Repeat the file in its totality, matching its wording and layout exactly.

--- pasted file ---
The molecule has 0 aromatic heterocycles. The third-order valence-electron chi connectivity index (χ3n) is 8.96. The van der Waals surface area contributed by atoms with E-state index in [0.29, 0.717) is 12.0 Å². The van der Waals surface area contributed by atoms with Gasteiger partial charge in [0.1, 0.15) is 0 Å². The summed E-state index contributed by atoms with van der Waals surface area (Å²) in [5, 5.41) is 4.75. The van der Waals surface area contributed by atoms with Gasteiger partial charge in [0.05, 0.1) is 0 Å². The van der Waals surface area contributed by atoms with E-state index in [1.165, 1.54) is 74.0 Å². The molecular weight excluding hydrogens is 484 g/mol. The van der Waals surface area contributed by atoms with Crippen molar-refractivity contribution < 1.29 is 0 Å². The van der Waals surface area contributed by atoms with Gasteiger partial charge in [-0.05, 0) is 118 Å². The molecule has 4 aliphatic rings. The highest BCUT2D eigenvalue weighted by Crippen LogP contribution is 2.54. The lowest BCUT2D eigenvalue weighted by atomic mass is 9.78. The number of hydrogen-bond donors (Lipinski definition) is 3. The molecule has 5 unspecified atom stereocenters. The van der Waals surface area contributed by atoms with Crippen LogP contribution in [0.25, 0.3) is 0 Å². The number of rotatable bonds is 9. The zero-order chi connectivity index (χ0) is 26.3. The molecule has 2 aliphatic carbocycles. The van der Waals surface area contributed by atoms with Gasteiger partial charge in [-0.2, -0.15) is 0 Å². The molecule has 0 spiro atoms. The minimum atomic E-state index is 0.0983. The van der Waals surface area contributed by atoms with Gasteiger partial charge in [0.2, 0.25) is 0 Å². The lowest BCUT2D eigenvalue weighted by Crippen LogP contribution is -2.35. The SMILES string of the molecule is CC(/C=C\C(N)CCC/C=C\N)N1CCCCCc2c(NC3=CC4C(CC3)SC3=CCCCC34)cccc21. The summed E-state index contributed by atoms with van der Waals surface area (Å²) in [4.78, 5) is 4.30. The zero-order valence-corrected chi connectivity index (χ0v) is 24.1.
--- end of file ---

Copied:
The molecule has 0 aromatic heterocycles. The third-order valence-electron chi connectivity index (χ3n) is 8.96. The van der Waals surface area contributed by atoms with E-state index in [0.29, 0.717) is 12.0 Å². The van der Waals surface area contributed by atoms with Gasteiger partial charge in [0.1, 0.15) is 0 Å². The summed E-state index contributed by atoms with van der Waals surface area (Å²) in [5, 5.41) is 4.75. The van der Waals surface area contributed by atoms with Gasteiger partial charge in [0.05, 0.1) is 0 Å². The van der Waals surface area contributed by atoms with E-state index in [1.165, 1.54) is 74.0 Å². The molecular weight excluding hydrogens is 484 g/mol. The van der Waals surface area contributed by atoms with Crippen molar-refractivity contribution < 1.29 is 0 Å². The van der Waals surface area contributed by atoms with Gasteiger partial charge in [-0.05, 0) is 118 Å². The molecule has 4 aliphatic rings. The highest BCUT2D eigenvalue weighted by Crippen LogP contribution is 2.54. The lowest BCUT2D eigenvalue weighted by atomic mass is 9.78. The number of hydrogen-bond donors (Lipinski definition) is 3. The molecule has 5 unspecified atom stereocenters. The van der Waals surface area contributed by atoms with Crippen LogP contribution in [0.25, 0.3) is 0 Å². The number of rotatable bonds is 9. The zero-order chi connectivity index (χ0) is 26.3. The molecule has 2 aliphatic carbocycles. The van der Waals surface area contributed by atoms with Gasteiger partial charge in [-0.2, -0.15) is 0 Å². The molecule has 0 spiro atoms. The minimum atomic E-state index is 0.0983. The van der Waals surface area contributed by atoms with Gasteiger partial charge in [0.2, 0.25) is 0 Å². The lowest BCUT2D eigenvalue weighted by Crippen LogP contribution is -2.35. The SMILES string of the molecule is CC(/C=C\C(N)CCC/C=C\N)N1CCCCCc2c(NC3=CC4C(CC3)SC3=CCCCC34)cccc21. The summed E-state index contributed by atoms with van der Waals surface area (Å²) in [4.78, 5) is 4.30. The zero-order valence-corrected chi connectivity index (χ0v) is 24.1.